But he began to curse and to swear, saying, I know not this man of whom ye speak. And the second time the cock crew. And Peter called to mind the word that Jesus said unto him, Before the cock crow twice, thou shalt deny me thrice. And when he thought thereon, he wept.
Perhaps Peter’s most scathing denial was his last of all. “I know not the man,” Peter says. After Jesus had called him by the shore to be a fisher of men. After Jesus had walked with him and taught him things and answered his questions. After all that time spent going from place to place to touch lives and broken people. After walking on water and passing out the never-ending bread. After witnessing up close and personal love personified in the Word become flesh. After all that, when that moment of truth arrives, the only thing on Peter’s lips is a denial.
He could never take those words back. As long as he lived, in the back of his mind dwelt the echo of those bitter words. And so his cursing turned to weeping. His brashness turned to sorrow. He had just done what he said he’d never do, and it crushed him. The guilt flooded in and drained away all his pride and boasting and who he thought he was.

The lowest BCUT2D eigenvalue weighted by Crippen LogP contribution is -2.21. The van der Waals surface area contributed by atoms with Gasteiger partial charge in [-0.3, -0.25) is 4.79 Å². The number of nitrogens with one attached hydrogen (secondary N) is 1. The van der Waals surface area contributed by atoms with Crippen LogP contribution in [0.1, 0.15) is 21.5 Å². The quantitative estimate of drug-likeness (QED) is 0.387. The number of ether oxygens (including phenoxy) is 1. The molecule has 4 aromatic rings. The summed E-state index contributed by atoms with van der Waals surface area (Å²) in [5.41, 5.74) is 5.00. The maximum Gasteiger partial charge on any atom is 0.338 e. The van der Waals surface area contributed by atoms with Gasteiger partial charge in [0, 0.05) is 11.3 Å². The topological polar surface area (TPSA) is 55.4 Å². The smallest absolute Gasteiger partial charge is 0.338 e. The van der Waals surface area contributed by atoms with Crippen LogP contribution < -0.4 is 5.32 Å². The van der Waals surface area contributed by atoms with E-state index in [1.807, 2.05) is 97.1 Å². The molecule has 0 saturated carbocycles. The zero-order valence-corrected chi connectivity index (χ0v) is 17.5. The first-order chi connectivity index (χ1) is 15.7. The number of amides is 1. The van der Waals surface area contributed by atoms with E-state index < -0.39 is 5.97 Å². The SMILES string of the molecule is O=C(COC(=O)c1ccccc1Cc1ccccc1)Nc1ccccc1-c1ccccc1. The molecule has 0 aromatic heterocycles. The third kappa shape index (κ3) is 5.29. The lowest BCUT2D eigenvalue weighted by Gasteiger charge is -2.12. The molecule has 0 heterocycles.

But sometimes those broken places are good places to be, even if they don’t seem like it at the time. The moments of our biggest regrets often become the source of the most profound lessons we learn in life. They often become turning points that can change the course of our lives and send us off in a different direction. Those moments that we’ll still cringe over years later can shape us into stronger and sturdier followers of Christ. Because probably in this moment, Peter realized just how much he needed Jesus, how weak he was on his own, how prone to pride and failure when left to himself. Perhaps he understood how lightly he’d taken things like prayer and taking to heart the things that Jesus had been telling him all along.
What is our “denial”? What is that one thing, that biggest regret that will replay in our mind from time to time? How have we dealt with it? What if we surrender it to God and seek His grace for it? What if we allow that painful moment in our past to lead us to a better future? Our weakness just shows us how much we need the strength of God. Our sins show us just how much we need a Savior. Our mistakes show us that we’re just human, but we can be redeemed. This wasn’t the end of Peter’s story. No one would ever doubt the commitment to Christ of the man that he became after this. And our own personal failures can be redeemed to strengthen our relationship with Him and our service to Him.
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